On 17 May 2017, the members of the Finance Committee of the Bundestag cast their votes for ultimate amendments to Germany’s anti-money laundering law. The governing conservatives CDU/CSU and Social Democrats SPD rejected amendments supported by the left and Green party that would have remedied three fundamental flaws in the law which prevent the public from accessing beneficial ownership information on German legal entities. These flaws consist of
- the failure to make the registry of beneficial owners public
- the registry’s restricted scope which is likely in breach of the 4th EU Anti-money laundering directive
- a watered down the definition of beneficial ownership.
The law will be voted on in its current form by the Plenary of the Bundestag in the evening of the 18th May, with no opportunity to change the text further. The only way to stop and/or amend the law would be through the Bundesrat, Germany’s upper chamber. However, after recent elections, this outcome appears to be less likely.
Despite severe critiques presented at the law’s public hearing in the finance committee on 24 April, none of the fundamental weaknesses identified by TJN, German Netzwerk Steuergerechtigkeit and Transparency International have been addressed by the amendments voted for by the governing coalition (TJN’s written statement can be read and downloaded here).
On the contrary, the law has been further watered down in at least two (relatively minor) aspects (one change involves exempting trusts, Treuhandstiftungen and limited partnerships from the obligation to document the steps taken for identifying a Beneficial Owner; another is extending a restricted obligation to report suspicious transactions which was applicable in the previous version of the law only to lawyers and auditors to all professions covered by professional confidentiality, e.g. tax advisers).
The three main problems persist which prevent the public from accessing beneficial ownership information of German legal entities. Two concern the watering down of the definition of the beneficial owner, the first of which relates to the senior manager opt-out clause, which the 4th EU AMLD is allowing, but which the UK did not implement and the EU-parliament in March 2017 actually rejected in its comment on the interim proposal for amending the 4th AMLD (and which we have analysed in depth here).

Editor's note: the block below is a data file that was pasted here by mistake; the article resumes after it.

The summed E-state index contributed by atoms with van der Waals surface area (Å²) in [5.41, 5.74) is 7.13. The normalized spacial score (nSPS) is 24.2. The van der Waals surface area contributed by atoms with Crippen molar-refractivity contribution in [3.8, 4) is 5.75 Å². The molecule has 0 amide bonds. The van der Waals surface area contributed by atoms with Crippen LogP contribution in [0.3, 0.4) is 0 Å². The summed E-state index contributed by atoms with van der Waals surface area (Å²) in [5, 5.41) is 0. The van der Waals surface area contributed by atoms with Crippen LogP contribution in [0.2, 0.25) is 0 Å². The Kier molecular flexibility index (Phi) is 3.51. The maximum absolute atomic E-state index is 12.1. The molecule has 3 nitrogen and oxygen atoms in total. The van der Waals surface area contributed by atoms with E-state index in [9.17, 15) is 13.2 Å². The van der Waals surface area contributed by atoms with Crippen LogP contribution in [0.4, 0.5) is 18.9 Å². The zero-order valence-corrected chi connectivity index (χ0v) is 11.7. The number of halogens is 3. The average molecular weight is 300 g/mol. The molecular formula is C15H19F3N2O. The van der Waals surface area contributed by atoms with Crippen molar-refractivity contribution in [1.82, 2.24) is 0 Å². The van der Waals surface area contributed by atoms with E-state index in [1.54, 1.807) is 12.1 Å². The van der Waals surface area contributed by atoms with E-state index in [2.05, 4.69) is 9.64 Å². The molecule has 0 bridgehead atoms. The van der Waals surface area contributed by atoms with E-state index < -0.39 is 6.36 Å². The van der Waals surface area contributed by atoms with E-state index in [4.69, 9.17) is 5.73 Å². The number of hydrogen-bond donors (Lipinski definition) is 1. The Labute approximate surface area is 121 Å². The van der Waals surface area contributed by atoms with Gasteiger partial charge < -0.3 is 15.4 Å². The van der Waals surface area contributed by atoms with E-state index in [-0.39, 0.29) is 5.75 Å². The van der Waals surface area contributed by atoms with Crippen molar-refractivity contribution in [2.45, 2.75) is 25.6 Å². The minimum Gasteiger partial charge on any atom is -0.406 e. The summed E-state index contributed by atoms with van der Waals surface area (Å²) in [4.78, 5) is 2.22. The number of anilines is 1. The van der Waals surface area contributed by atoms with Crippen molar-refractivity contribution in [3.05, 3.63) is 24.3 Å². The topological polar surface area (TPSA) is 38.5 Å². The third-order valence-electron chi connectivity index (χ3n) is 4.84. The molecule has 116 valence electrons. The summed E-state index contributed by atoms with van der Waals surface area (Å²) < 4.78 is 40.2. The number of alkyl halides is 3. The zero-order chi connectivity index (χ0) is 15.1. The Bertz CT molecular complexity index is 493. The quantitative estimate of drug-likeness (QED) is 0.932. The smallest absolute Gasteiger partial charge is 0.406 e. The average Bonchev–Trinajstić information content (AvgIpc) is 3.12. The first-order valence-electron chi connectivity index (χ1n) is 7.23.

The second problem relates to the obligation to identify the beneficial owner for the purposes of the registry. The obligation to identify and report the beneficial owner of the company is limited to situations in which the German company or its shareholders are directly controlled by a beneficial owner. The graph below (or in the written statement on page 4) illustrates the problem.
TJN proudly unveils today its first public call among business leaders in Germany in support of a fully public and effective register of beneficial ownership (BO, or the real owners of companies). So far 12 German businesses with a combined turnover of more than €500 million have signed the petition for amending the current draft law on beneficial ownership. The call proposes amendments by making a BO registry fully public, and by ensuring that the real ultimate beneficial owner is always published, no matter in how many “shells” the German legal entity might be wrapped.
The call emphasises that the publication of the information on beneficial ownership would create a level playing field between currently transparent GmbHs (with domestic, non-legal person shareholders), and currently opaque AGs and GmbHs (with foreign legal person shareholders). At the moment, the users of offshore legal entities can enjoy the (rather sinful) fruits of anonymity while the names of domestic business owners with nothing to hide are often already made public.
Here is the call for signature, and here is the signed call with the current list of signatories (and here is a blog in German introducing the call). The timeline for signatures is tight. The parliamentary schedule foresees that on Wednesday, 26th April, the finance committee will discuss the law and the final discussions in the finance committee are scheduled to happen on 17 May. The final votes in the plenary Bundestag are planned on 18 and 19 May.
Please share this call among any business leader you know who might be interested and who might do business (including) through a German legal entity.
This blog comes from Johannesburg, South Africa, where investigative journalists from 28 countries are sharing their work at the African Investigative Journalism Conference. One session looked at stories dug out from the Panama Papers leak from offshore law firm Mossack Fonseca and investigations which have revealed a colourful mix of characters involved in looting Africa.